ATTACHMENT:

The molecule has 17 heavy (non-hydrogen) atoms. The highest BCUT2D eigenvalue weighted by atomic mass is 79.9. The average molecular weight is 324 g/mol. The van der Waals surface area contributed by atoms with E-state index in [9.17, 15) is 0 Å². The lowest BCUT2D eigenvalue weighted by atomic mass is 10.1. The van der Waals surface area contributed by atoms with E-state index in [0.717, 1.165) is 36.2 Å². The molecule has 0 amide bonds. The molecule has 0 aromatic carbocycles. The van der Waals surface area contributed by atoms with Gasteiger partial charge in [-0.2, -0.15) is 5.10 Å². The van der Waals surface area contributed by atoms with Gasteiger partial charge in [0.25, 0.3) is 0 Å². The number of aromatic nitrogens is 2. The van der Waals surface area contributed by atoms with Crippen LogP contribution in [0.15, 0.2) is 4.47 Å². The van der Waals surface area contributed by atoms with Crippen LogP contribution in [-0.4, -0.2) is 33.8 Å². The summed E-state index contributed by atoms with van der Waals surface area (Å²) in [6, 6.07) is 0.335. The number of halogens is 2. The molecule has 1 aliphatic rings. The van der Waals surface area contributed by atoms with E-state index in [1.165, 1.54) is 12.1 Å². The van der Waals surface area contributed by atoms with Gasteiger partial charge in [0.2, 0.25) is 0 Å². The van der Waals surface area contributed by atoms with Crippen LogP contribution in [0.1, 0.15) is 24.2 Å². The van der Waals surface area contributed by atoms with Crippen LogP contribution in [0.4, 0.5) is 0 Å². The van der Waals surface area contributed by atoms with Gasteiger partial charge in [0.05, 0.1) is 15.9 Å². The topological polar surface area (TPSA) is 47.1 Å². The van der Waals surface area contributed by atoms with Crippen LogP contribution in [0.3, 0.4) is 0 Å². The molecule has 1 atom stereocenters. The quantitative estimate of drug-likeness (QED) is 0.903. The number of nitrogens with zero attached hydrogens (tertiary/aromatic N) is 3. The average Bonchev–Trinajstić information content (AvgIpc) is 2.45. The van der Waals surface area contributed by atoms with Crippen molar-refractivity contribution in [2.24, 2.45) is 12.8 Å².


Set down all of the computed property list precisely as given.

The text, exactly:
The molecule has 17 heavy (non-hydrogen) atoms. The highest BCUT2D eigenvalue weighted by atomic mass is 79.9. The average molecular weight is 324 g/mol. The van der Waals surface area contributed by atoms with E-state index in [9.17, 15) is 0 Å². The lowest BCUT2D eigenvalue weighted by atomic mass is 10.1. The van der Waals surface area contributed by atoms with E-state index in [0.717, 1.165) is 36.2 Å². The molecule has 0 amide bonds. The molecule has 0 aromatic carbocycles. The van der Waals surface area contributed by atoms with Gasteiger partial charge in [-0.2, -0.15) is 5.10 Å². The van der Waals surface area contributed by atoms with Gasteiger partial charge in [0.25, 0.3) is 0 Å². The number of aromatic nitrogens is 2. The van der Waals surface area contributed by atoms with Crippen LogP contribution in [0.15, 0.2) is 4.47 Å². The van der Waals surface area contributed by atoms with Crippen LogP contribution in [-0.4, -0.2) is 33.8 Å². The summed E-state index contributed by atoms with van der Waals surface area (Å²) in [6, 6.07) is 0.335. The number of halogens is 2. The molecule has 1 aliphatic rings. The van der Waals surface area contributed by atoms with E-state index in [1.165, 1.54) is 12.1 Å². The van der Waals surface area contributed by atoms with Gasteiger partial charge in [0.2, 0.25) is 0 Å². The van der Waals surface area contributed by atoms with Crippen LogP contribution in [0.1, 0.15) is 24.2 Å². The van der Waals surface area contributed by atoms with Crippen LogP contribution in [0.4, 0.5) is 0 Å². The van der Waals surface area contributed by atoms with Gasteiger partial charge in [0.05, 0.1) is 15.9 Å². The topological polar surface area (TPSA) is 47.1 Å². The van der Waals surface area contributed by atoms with Crippen LogP contribution in [0.3, 0.4) is 0 Å². The molecule has 1 atom stereocenters. The quantitative estimate of drug-likeness (QED) is 0.903. The number of nitrogens with zero attached hydrogens (tertiary/aromatic N) is 3. The average Bonchev–Trinajstić information content (AvgIpc) is 2.45. The van der Waals surface area contributed by atoms with Crippen molar-refractivity contribution in [2.24, 2.45) is 12.8 Å².